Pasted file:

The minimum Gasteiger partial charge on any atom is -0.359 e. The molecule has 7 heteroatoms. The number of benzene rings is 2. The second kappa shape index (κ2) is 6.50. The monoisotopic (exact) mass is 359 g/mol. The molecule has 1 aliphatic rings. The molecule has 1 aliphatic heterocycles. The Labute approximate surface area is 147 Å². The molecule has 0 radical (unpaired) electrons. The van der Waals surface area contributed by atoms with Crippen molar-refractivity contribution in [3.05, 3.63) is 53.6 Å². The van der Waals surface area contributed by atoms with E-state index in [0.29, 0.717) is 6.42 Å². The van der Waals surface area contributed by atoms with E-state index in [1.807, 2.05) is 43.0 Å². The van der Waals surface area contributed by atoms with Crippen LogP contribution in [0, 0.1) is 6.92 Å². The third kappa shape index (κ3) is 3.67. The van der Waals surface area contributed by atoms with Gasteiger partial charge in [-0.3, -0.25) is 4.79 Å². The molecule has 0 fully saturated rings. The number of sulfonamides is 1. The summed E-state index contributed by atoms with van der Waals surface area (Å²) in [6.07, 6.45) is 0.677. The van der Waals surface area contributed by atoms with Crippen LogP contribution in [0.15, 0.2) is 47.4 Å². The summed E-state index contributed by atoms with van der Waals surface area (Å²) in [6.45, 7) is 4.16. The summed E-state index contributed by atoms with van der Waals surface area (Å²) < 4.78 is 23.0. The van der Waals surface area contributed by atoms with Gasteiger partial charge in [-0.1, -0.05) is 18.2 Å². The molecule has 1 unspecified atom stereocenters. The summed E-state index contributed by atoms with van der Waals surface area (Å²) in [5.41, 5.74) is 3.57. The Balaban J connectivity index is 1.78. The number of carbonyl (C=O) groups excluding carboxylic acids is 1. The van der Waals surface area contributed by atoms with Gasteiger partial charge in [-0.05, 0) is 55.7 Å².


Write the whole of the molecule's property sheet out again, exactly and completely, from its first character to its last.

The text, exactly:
The minimum Gasteiger partial charge on any atom is -0.359 e. The molecule has 7 heteroatoms. The number of benzene rings is 2. The second kappa shape index (κ2) is 6.50. The monoisotopic (exact) mass is 359 g/mol. The molecule has 1 aliphatic rings. The molecule has 1 aliphatic heterocycles. The Labute approximate surface area is 147 Å². The molecule has 0 radical (unpaired) electrons. The van der Waals surface area contributed by atoms with Crippen molar-refractivity contribution in [3.05, 3.63) is 53.6 Å². The van der Waals surface area contributed by atoms with E-state index in [0.29, 0.717) is 6.42 Å². The van der Waals surface area contributed by atoms with E-state index in [1.807, 2.05) is 43.0 Å². The van der Waals surface area contributed by atoms with Crippen LogP contribution in [0, 0.1) is 6.92 Å². The third kappa shape index (κ3) is 3.67. The van der Waals surface area contributed by atoms with Gasteiger partial charge in [-0.3, -0.25) is 4.79 Å². The molecule has 0 fully saturated rings. The number of sulfonamides is 1. The summed E-state index contributed by atoms with van der Waals surface area (Å²) in [6.07, 6.45) is 0.677. The van der Waals surface area contributed by atoms with Crippen LogP contribution in [0.15, 0.2) is 47.4 Å². The summed E-state index contributed by atoms with van der Waals surface area (Å²) in [6.45, 7) is 4.16. The summed E-state index contributed by atoms with van der Waals surface area (Å²) < 4.78 is 23.0. The van der Waals surface area contributed by atoms with Gasteiger partial charge in [-0.1, -0.05) is 18.2 Å². The molecule has 1 unspecified atom stereocenters. The summed E-state index contributed by atoms with van der Waals surface area (Å²) in [5.41, 5.74) is 3.57. The Balaban J connectivity index is 1.78. The number of carbonyl (C=O) groups excluding carboxylic acids is 1. The van der Waals surface area contributed by atoms with Gasteiger partial charge in [-0.05, 0) is 55.7 Å².